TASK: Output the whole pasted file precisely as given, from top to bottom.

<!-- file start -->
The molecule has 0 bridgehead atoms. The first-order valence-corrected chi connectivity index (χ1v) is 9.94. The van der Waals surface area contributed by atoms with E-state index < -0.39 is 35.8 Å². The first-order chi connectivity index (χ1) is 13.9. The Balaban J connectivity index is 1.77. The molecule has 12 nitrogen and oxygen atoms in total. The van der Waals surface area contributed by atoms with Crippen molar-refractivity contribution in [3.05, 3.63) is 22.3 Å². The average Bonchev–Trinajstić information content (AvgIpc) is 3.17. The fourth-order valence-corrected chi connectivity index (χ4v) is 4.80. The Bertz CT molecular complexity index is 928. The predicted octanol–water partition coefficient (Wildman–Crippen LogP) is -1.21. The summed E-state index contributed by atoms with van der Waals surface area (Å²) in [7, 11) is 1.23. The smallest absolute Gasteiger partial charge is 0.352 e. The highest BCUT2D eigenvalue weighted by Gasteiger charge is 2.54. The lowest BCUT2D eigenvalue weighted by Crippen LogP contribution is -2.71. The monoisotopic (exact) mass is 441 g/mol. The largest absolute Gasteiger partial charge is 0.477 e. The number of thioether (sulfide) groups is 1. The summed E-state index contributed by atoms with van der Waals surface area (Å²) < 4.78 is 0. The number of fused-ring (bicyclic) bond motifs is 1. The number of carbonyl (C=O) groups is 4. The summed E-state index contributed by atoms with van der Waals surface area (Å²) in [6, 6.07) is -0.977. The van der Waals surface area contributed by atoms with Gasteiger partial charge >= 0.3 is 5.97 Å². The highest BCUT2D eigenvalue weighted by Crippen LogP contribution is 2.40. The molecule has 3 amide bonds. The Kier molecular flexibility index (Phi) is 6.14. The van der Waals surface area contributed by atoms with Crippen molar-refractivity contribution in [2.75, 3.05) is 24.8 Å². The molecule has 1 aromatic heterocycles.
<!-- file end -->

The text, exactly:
The molecule has 0 bridgehead atoms. The first-order valence-corrected chi connectivity index (χ1v) is 9.94. The van der Waals surface area contributed by atoms with E-state index < -0.39 is 35.8 Å². The first-order chi connectivity index (χ1) is 13.9. The Balaban J connectivity index is 1.77. The molecule has 12 nitrogen and oxygen atoms in total. The van der Waals surface area contributed by atoms with Crippen molar-refractivity contribution in [3.05, 3.63) is 22.3 Å². The average Bonchev–Trinajstić information content (AvgIpc) is 3.17. The fourth-order valence-corrected chi connectivity index (χ4v) is 4.80. The Bertz CT molecular complexity index is 928. The predicted octanol–water partition coefficient (Wildman–Crippen LogP) is -1.21. The summed E-state index contributed by atoms with van der Waals surface area (Å²) in [7, 11) is 1.23. The smallest absolute Gasteiger partial charge is 0.352 e. The highest BCUT2D eigenvalue weighted by Gasteiger charge is 2.54. The lowest BCUT2D eigenvalue weighted by Crippen LogP contribution is -2.71. The monoisotopic (exact) mass is 441 g/mol. The largest absolute Gasteiger partial charge is 0.477 e. The number of thioether (sulfide) groups is 1. The summed E-state index contributed by atoms with van der Waals surface area (Å²) < 4.78 is 0. The number of fused-ring (bicyclic) bond motifs is 1. The number of carbonyl (C=O) groups is 4. The summed E-state index contributed by atoms with van der Waals surface area (Å²) in [6, 6.07) is -0.977. The van der Waals surface area contributed by atoms with Gasteiger partial charge >= 0.3 is 5.97 Å². The highest BCUT2D eigenvalue weighted by Crippen LogP contribution is 2.40. The molecule has 3 amide bonds. The Kier molecular flexibility index (Phi) is 6.14. The van der Waals surface area contributed by atoms with Crippen molar-refractivity contribution in [2.75, 3.05) is 24.8 Å². The molecule has 1 aromatic heterocycles.